The CFTC monitors markets and market participants closely by maintaining, in addition to its headquarters in Washington, offices in New York, Chicago, and Kansas City.

CFTC Budget & Enforcement Results[edit]

CFTC Annual budget[edit]

  • 2018: $249 million
  • 2017: $250 million[7]
  • 2016: $250 million[8]
  • 2015: $250 million[9]
  • 2014: $215 million
  • 2013: $215 million[10]
  • 2012: $205.2 million[11]
  • 2011: $169 million[12]
  • 2010: $168.8 million[13]
  • 2009: $146 million[14]
  • 2008: $111 million

Total monetary sanctions for fiscal year[edit]

  • 2020: $1.3 billion[15]
  • 2019: $1.3 billion[16]
  • 2018: $950 million[17]
  • 2017: $413 million[18]
  • 2016: $1.29 billion[19]
  • 2015: $3.14 billion[20]
  • 2014: $3.27 billion[21]

Major Operating Units[edit]

Division of Clearing and Risk (DCR) The functions of the Division of Clearing and Intermediary Oversight include oversight of derivatives clearing organizations, financial integrity of registrants, customer fund protection, stock-index margin, registration and fitness of intermediaries, sales practice reviews, National Futures Association activities related to intermediaries, and foreign market access by intermediaries.

Division of Market Oversight (DMO) The Division of Market Oversight has regulatory responsibility for initial recognition and continuing oversight of trade execution facilities, including new registered futures exchanges and derivatives transaction execution facilities. The regulatory functions of the Division include, among other things, market surveillance, trade practice reviews and investigations, rule enforcement reviews, review of product-related and market-related rule amendments, and associated product and market-related studies.

Market Participants Division The Market Participants Division oversees the registration and compliance of intermediaries and futures industry self-regulatory organizations (SRO's) including U.S. derivatives exchanges and the National Futures Association (NFA). Under Dodd-Frank, DSIO also will be responsible for developing and monitoring compliance with regulations addressing registration, capital adequacy and margin requirements for swap dealers and major swap participants.

Division of Enforcement (DOE) The Division of Enforcement investigates and prosecutes alleged violations of the Commodity Exchange Act and CFTC regulations. Violations may involve commodity futures or option trading on domestic commodity exchanges, or the improper marketing of commodity investments. The Division may, at the direction of the Commission, file complaints before the agency's administrative law judges or in the U.S. District Courts. Alleged criminal violations of the Commodity Exchange Act or violations of other Federal laws which involve commodity futures trading may be referred to the Justice Department for prosecution. The Division also provides expert help and technical assistance with case development and trials to U.S. Attorneys’ Offices, other Federal and state regulators and international authorities.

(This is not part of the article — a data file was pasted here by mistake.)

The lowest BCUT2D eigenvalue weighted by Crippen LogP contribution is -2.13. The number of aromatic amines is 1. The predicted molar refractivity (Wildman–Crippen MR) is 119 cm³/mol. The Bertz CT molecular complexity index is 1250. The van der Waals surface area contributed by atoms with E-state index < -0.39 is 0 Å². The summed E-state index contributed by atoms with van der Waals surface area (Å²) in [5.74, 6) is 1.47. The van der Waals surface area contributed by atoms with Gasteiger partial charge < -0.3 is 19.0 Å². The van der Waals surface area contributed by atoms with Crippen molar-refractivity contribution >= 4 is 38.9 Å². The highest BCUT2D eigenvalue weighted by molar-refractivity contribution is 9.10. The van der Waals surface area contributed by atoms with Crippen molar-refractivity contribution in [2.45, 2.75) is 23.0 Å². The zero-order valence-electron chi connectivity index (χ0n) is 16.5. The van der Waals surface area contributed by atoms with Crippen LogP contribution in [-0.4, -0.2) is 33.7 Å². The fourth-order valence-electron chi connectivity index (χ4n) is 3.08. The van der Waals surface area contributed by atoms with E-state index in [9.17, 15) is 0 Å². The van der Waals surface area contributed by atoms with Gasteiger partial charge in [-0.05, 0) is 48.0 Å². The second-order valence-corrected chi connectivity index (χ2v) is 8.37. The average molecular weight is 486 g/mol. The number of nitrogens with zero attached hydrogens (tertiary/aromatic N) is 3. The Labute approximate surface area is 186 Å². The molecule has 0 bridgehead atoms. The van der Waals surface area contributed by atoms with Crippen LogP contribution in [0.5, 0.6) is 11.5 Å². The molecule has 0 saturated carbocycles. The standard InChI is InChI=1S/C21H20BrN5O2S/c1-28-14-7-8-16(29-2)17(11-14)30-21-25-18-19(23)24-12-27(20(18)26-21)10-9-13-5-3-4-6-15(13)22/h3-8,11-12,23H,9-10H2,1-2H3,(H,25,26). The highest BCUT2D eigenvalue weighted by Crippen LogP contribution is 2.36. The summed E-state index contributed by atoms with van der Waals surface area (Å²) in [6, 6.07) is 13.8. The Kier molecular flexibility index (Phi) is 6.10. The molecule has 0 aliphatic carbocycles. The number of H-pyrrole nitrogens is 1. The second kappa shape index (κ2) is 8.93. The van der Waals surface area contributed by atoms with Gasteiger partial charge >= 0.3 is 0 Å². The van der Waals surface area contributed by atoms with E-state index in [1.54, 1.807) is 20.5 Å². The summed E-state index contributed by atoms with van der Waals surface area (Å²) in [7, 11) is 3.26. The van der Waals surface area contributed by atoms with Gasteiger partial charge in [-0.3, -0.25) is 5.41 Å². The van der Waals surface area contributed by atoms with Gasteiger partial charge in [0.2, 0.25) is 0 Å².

Division of Data

Legal Division The Legal Division is the Commission's legal advisor. OGC staff represents the Commission in appellate litigation and certain trial-level cases, including bankruptcy proceedings which involve futures industry professionals. As the Commission’s legal advisor, the Legal Division reviews all substantive regulatory, legislative, and administrative matters presented to it and advises the Commission on the application and interpretation of the Commodity Exchange Act and other administrative statutes. OGC also assists the Commission in performing its adjudicatory functions.

Division of Administration The Office of the Executive Director (OED) formulates and implements the management and administrative policies and functions of the agency. OED staff formulate the agency's budget, supervise the allocation and use of agency resources, promote management controls and financial integrity, and develop and maintain the agency's automated information systems. The Office of Proceedings, which is under the administrative direction of OED, provides an inexpensive and expeditious forum for handling customer complaints against people or firms registered with the National Futures Association (NFA) through its reparations program. The Office of Proceedings also hears and decides enforcement cases brought by the Commission.

Office of Chief Economist (OCE) The Office of the Chief Economist is an independent office with responsibility for providing expert economic advice to the Commission. Its functions include policy analysis, economic research, expert testimony, education and training.

Office of International Affairs The CFTC created an Office of International Affairs on July 23, 1997. The agency said the office would help it keep abreast of global changes in the derivatives industry and continue to take a leading role in international initiatives.

Climate Risk Unit (CRU) While not a formal office, the CFTC announced the establishment of a Climate Risk Unit on March 17, 2021. Staffed by members of CFTC’s operating divisions and offices, the unit was formed to respond to climate change issues. In particular, CRU focuses on the role of derivatives in understanding, pricing and addressing climate-related risk and a transition to a low-carbon economy. [22]


The CFTC regularly issues various weekly, monthly or annual reports,[23] including Commitments of Traders reports[24], Cotton On-Call[25], Bank Participation in the Futures and Options Markets[26], and Financial Data of FCMs [27] and others.

CFTC Cautions and Advisories[edit]